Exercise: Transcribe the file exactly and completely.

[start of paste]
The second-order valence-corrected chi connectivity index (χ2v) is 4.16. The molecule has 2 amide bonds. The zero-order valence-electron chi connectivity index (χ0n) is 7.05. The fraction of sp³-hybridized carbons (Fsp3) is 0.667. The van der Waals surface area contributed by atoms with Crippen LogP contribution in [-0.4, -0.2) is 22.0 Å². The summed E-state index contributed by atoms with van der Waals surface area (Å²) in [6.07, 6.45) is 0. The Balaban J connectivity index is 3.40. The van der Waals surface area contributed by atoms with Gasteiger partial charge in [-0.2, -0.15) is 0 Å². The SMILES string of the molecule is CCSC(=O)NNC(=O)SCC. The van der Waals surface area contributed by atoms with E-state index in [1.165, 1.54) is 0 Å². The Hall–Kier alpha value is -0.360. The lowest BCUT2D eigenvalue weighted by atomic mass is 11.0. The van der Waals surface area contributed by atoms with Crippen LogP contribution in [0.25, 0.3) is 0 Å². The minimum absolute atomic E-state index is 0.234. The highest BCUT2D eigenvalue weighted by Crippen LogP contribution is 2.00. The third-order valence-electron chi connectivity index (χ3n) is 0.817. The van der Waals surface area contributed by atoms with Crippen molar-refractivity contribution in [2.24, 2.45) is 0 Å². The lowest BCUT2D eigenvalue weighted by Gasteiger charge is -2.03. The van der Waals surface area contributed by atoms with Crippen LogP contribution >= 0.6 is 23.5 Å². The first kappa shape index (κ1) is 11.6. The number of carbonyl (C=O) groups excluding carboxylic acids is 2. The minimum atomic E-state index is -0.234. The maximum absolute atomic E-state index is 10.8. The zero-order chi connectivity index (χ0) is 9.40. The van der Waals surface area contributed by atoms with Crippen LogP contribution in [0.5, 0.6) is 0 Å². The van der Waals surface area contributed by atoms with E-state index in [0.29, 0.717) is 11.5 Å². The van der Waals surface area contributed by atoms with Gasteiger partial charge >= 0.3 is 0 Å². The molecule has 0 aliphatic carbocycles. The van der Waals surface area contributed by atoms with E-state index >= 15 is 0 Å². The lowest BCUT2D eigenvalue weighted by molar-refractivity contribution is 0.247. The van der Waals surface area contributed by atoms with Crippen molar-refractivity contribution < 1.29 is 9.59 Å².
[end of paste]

The second-order valence-corrected chi connectivity index (χ2v) is 4.16. The molecule has 2 amide bonds. The zero-order valence-electron chi connectivity index (χ0n) is 7.05. The fraction of sp³-hybridized carbons (Fsp3) is 0.667. The van der Waals surface area contributed by atoms with Crippen LogP contribution in [-0.4, -0.2) is 22.0 Å². The summed E-state index contributed by atoms with van der Waals surface area (Å²) in [6.07, 6.45) is 0. The Balaban J connectivity index is 3.40. The van der Waals surface area contributed by atoms with Gasteiger partial charge in [-0.2, -0.15) is 0 Å². The SMILES string of the molecule is CCSC(=O)NNC(=O)SCC. The van der Waals surface area contributed by atoms with E-state index in [1.165, 1.54) is 0 Å². The Hall–Kier alpha value is -0.360. The lowest BCUT2D eigenvalue weighted by atomic mass is 11.0. The van der Waals surface area contributed by atoms with Crippen LogP contribution in [0.25, 0.3) is 0 Å². The minimum absolute atomic E-state index is 0.234. The highest BCUT2D eigenvalue weighted by Crippen LogP contribution is 2.00. The third-order valence-electron chi connectivity index (χ3n) is 0.817. The van der Waals surface area contributed by atoms with Crippen molar-refractivity contribution in [2.24, 2.45) is 0 Å². The lowest BCUT2D eigenvalue weighted by Gasteiger charge is -2.03. The van der Waals surface area contributed by atoms with Crippen LogP contribution >= 0.6 is 23.5 Å². The first kappa shape index (κ1) is 11.6. The number of carbonyl (C=O) groups excluding carboxylic acids is 2. The minimum atomic E-state index is -0.234. The maximum absolute atomic E-state index is 10.8. The zero-order chi connectivity index (χ0) is 9.40. The van der Waals surface area contributed by atoms with Crippen LogP contribution in [0.5, 0.6) is 0 Å². The van der Waals surface area contributed by atoms with E-state index in [0.29, 0.717) is 11.5 Å². The van der Waals surface area contributed by atoms with Gasteiger partial charge >= 0.3 is 0 Å². The molecule has 0 aliphatic carbocycles. The van der Waals surface area contributed by atoms with E-state index >= 15 is 0 Å². The lowest BCUT2D eigenvalue weighted by molar-refractivity contribution is 0.247. The van der Waals surface area contributed by atoms with Crippen molar-refractivity contribution < 1.29 is 9.59 Å².